Child out of McCurtain County, Oklahoma District Court, Case
Number CRF-98-176; and Manslaughter, First Degree out of
McCurtain County, Oklahoma District Court, Case Number
CRF-98-176. Id., at ¶s 23, 28, 34, 35 and 60.
Application of the Armed Career Criminal Act enhancement, 18
U.S.C. § 924(e), resulted in a total offense level of
31, and a guideline imprisonment range of 188 to 235 months..
Id., at ¶ 62. Defendant did not perfect an
11, 2016, Petitioner, appearing pro se, filed the
instant motion to vacate seeking sentencing relief pursuant
to Johnson v. United States, 135 S.Ct. 2551, 192
L.Ed.2d 569 (2015). See, Dkt. # 1. Petitioner does
not identify how Johnson affects his sentence.
Rather, his motion simply states he is seeking relief
“in whole or part based on Johnson v. U.S.A.
135 S.Ct. 2551 (2015).” Id., at p. 4.
the Armed Career Criminal Act of 1984, more severe
punishment, i.e. a mandatory minimum sentence of 15
years of imprisonment and a maximum sentence of life, is
imposed upon a defendant convicted of being a felon in
possession of a firearm if he has three previous convictions
by any court for a “violent felony.” 18 U.S.C.
defines “violent felony” as follows:
any crime punishable by imprisonment for a term exceeding one
year . . . that-
(i) has an element the use, attempted use, or threatened use
of physical force against the person of another; or (ii) is
burglary, arson, or extortion, involves use of explosives, or
otherwise involves conduct that presents a serious potential
risk of physical injury to another.
18 U.S.C. § 924(e)(2)(B). Section (i) is generally
referred to as the “force” prong or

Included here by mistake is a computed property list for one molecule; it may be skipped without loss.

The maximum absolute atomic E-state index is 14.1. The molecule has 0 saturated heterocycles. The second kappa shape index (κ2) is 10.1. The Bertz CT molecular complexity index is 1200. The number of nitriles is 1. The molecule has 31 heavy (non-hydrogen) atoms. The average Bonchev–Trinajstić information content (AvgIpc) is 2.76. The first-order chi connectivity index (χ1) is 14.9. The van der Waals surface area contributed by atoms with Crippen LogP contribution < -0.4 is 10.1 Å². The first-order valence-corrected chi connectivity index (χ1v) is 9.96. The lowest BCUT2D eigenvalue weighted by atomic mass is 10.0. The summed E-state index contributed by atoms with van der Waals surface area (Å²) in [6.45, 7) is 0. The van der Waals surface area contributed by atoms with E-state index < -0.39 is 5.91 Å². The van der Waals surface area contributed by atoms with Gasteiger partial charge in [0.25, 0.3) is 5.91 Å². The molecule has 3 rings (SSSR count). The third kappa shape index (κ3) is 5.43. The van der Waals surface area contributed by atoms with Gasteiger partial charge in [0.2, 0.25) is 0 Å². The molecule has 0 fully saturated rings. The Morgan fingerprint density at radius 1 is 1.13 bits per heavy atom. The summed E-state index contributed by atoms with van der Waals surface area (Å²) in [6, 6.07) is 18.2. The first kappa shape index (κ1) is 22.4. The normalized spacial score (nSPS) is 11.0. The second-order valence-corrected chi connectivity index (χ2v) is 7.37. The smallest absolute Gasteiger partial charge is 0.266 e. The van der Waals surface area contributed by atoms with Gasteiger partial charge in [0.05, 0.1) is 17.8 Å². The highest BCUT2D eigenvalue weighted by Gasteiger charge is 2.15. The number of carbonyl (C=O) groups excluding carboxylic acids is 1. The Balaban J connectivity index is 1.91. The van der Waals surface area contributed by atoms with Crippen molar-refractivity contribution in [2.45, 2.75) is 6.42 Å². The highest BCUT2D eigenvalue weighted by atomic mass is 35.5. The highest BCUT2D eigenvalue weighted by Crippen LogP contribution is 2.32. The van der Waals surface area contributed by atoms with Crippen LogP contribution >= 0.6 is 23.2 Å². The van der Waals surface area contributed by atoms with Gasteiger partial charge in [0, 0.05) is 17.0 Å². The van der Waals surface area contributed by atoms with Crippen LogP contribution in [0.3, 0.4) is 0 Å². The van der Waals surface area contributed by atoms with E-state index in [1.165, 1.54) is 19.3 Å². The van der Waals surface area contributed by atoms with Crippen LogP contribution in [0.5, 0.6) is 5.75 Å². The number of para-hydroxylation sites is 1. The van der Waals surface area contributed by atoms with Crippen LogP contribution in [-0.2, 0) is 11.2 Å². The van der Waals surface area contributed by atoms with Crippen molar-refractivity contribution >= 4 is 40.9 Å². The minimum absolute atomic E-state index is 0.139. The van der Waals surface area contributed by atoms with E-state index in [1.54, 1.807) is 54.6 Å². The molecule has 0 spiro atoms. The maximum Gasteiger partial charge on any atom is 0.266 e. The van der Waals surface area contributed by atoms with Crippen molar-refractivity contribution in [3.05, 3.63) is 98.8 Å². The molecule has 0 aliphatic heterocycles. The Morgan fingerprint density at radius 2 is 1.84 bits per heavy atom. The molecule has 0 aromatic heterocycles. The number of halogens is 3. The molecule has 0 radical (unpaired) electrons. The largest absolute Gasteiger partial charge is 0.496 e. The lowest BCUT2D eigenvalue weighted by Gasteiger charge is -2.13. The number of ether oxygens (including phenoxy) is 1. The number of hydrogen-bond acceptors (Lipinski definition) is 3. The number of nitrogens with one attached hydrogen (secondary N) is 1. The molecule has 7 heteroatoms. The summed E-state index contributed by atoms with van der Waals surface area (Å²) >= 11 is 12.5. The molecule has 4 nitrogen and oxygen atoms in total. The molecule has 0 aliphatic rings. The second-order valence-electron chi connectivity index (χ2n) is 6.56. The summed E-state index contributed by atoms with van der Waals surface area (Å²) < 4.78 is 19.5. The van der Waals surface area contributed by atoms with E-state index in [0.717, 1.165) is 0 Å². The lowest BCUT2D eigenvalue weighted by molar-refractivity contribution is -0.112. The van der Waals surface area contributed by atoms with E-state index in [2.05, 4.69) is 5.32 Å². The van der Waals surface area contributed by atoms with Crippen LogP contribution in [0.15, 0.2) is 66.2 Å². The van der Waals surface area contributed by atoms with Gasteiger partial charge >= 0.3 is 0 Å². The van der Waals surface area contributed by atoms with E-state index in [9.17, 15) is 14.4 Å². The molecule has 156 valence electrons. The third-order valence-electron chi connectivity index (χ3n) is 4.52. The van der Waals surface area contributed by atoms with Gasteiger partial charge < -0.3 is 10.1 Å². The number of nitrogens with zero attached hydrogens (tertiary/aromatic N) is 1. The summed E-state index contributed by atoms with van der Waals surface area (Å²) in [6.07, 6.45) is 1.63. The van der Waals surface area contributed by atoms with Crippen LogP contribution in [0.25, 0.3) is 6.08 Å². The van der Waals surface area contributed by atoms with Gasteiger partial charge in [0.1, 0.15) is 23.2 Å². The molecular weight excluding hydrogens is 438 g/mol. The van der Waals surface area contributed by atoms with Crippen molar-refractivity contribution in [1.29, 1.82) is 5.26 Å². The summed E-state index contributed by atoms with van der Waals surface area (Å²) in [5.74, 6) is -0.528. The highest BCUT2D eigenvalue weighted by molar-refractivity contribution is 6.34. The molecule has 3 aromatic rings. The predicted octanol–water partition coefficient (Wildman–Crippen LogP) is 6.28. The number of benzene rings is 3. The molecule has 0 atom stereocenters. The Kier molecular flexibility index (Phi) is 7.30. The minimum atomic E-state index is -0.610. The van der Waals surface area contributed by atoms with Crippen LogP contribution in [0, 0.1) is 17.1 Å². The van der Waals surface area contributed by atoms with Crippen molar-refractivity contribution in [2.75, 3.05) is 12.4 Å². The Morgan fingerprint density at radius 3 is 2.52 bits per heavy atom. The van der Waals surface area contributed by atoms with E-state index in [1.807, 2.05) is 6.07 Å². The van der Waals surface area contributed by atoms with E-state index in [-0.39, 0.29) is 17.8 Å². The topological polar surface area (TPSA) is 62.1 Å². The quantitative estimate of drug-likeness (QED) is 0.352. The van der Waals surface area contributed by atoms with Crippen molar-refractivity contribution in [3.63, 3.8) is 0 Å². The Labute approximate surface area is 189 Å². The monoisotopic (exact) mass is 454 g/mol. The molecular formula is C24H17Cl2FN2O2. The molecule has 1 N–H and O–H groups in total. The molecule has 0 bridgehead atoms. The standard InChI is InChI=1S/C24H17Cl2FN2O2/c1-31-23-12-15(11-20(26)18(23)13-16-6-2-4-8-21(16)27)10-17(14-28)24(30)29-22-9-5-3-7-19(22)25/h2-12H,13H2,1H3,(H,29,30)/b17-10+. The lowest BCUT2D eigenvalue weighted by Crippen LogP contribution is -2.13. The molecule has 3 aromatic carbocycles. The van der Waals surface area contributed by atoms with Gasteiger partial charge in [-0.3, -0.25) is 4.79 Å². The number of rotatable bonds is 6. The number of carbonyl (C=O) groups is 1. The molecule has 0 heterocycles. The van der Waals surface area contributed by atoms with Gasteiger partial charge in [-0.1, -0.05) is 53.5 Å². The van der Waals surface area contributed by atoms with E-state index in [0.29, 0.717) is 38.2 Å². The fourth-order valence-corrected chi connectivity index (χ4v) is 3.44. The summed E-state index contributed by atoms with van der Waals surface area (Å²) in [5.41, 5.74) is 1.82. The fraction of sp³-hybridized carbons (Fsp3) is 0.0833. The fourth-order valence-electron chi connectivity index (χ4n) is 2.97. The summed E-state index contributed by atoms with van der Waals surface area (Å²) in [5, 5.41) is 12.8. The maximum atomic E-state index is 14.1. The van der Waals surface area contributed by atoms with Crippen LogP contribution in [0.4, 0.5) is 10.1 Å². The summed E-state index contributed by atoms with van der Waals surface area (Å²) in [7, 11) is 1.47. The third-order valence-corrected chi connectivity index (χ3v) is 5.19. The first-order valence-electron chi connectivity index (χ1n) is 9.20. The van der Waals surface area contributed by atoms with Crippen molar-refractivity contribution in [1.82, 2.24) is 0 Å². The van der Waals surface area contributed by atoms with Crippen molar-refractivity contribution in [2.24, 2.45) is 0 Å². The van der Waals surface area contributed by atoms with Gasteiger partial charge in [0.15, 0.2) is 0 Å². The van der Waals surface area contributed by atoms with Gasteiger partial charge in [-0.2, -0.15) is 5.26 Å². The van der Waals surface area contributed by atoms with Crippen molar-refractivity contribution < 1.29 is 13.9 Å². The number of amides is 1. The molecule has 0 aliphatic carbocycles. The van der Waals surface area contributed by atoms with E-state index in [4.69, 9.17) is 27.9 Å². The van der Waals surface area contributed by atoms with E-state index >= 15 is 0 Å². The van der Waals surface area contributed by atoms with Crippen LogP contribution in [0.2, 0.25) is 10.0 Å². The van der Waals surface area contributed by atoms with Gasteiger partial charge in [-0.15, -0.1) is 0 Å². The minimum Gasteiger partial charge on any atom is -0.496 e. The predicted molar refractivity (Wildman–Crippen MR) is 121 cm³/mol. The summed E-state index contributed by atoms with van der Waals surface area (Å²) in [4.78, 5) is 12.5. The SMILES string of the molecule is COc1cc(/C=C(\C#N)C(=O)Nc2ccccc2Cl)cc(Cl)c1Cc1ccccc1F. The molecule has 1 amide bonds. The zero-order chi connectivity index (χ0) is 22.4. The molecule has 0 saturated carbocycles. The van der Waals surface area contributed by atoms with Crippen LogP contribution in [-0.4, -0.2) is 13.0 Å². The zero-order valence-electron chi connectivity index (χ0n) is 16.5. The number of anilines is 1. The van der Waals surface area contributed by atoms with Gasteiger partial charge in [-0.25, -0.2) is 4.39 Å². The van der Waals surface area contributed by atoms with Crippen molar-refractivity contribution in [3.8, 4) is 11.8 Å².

“elements clause” of the statute. The first part of
section (ii) which lists four specific offenses is usually
referred to as the “enumerated felonies” prong.
United States v. Elliott, 757 F.3d 492, 494
(6th Cir. 2014). The second part of section (ii)
referring to conduct which “otherwise involves conduct
that presents a serious potential risk of physical injury to
another” is known as the “residual clause.”
Johnson, the Supreme Court held that imposing an
increased sentence under the ACCA's residual clause,
i.e., the offense “involves conduct that
presents a serious potential risk of physical injury to
another” violates the Due Process clause because the
residual clause is impermissibly vague on its face. In
holding the residual clause unconstitutional, the Court
explicitly held that the decision in Johnson
“does not call into question application of the Act to
the four enumerated offenses, or the remainder of the
Act's definition of a violent felony.”
Id., 135 S.Ct., at 2563. See e.g., In re
Robinson, 822 F.3d 1196 (11th Cir. 2016)
(“Even if the armed robbery offense doesn't count
under the residual clause because of Johnson, it
appears to contain “as an element the use, attempted
use, or threatened use of physical force against the person
of another. Neither Johnson nor any other case
suggests [the defendant's] armed robbery and aggravated
battery offenses don't count as ACCA predicates under the
“elements clause.”); United States v.
Priddy, 808 F.3d 676 (6th Cir.